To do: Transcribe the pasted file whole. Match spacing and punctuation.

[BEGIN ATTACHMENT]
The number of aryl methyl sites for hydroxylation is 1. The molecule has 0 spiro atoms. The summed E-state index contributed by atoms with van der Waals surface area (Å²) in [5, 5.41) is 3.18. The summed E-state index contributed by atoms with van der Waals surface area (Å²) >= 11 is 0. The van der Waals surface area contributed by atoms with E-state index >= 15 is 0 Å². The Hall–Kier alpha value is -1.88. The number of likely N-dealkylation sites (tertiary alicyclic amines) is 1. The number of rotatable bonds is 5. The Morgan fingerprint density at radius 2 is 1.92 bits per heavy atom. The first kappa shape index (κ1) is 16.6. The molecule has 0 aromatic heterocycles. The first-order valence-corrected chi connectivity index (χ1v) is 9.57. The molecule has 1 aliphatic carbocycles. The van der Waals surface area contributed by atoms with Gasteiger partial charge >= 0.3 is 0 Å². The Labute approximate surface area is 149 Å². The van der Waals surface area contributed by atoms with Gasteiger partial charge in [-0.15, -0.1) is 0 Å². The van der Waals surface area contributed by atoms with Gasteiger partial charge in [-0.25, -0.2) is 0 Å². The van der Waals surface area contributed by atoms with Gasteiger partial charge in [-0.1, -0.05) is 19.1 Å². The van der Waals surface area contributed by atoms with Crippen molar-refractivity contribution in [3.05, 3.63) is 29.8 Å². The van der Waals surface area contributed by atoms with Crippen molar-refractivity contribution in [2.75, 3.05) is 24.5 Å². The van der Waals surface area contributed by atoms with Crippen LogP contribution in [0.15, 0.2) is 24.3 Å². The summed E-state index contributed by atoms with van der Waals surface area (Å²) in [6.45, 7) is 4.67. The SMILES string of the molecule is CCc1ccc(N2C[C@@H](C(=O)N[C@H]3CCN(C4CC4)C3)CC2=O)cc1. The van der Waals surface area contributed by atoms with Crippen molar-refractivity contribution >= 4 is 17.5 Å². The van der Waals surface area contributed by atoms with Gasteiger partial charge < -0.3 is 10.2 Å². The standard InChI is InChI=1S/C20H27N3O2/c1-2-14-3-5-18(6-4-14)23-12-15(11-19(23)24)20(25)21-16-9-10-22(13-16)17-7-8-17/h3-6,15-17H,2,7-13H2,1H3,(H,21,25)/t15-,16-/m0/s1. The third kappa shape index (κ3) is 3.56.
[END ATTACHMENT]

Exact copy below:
The number of aryl methyl sites for hydroxylation is 1. The molecule has 0 spiro atoms. The summed E-state index contributed by atoms with van der Waals surface area (Å²) in [5, 5.41) is 3.18. The summed E-state index contributed by atoms with van der Waals surface area (Å²) >= 11 is 0. The van der Waals surface area contributed by atoms with E-state index >= 15 is 0 Å². The Hall–Kier alpha value is -1.88. The number of likely N-dealkylation sites (tertiary alicyclic amines) is 1. The number of rotatable bonds is 5. The Morgan fingerprint density at radius 2 is 1.92 bits per heavy atom. The first kappa shape index (κ1) is 16.6. The molecule has 0 aromatic heterocycles. The first-order valence-corrected chi connectivity index (χ1v) is 9.57. The molecule has 1 aliphatic carbocycles. The van der Waals surface area contributed by atoms with Gasteiger partial charge >= 0.3 is 0 Å². The Labute approximate surface area is 149 Å². The van der Waals surface area contributed by atoms with Gasteiger partial charge in [-0.15, -0.1) is 0 Å². The van der Waals surface area contributed by atoms with Gasteiger partial charge in [-0.25, -0.2) is 0 Å². The van der Waals surface area contributed by atoms with Gasteiger partial charge in [-0.1, -0.05) is 19.1 Å². The van der Waals surface area contributed by atoms with Crippen molar-refractivity contribution in [3.05, 3.63) is 29.8 Å². The van der Waals surface area contributed by atoms with Crippen molar-refractivity contribution in [2.75, 3.05) is 24.5 Å². The van der Waals surface area contributed by atoms with Crippen LogP contribution in [0.15, 0.2) is 24.3 Å². The summed E-state index contributed by atoms with van der Waals surface area (Å²) in [6.45, 7) is 4.67. The SMILES string of the molecule is CCc1ccc(N2C[C@@H](C(=O)N[C@H]3CCN(C4CC4)C3)CC2=O)cc1. The van der Waals surface area contributed by atoms with Crippen molar-refractivity contribution >= 4 is 17.5 Å². The van der Waals surface area contributed by atoms with Gasteiger partial charge < -0.3 is 10.2 Å². The standard InChI is InChI=1S/C20H27N3O2/c1-2-14-3-5-18(6-4-14)23-12-15(11-19(23)24)20(25)21-16-9-10-22(13-16)17-7-8-17/h3-6,15-17H,2,7-13H2,1H3,(H,21,25)/t15-,16-/m0/s1. The third kappa shape index (κ3) is 3.56.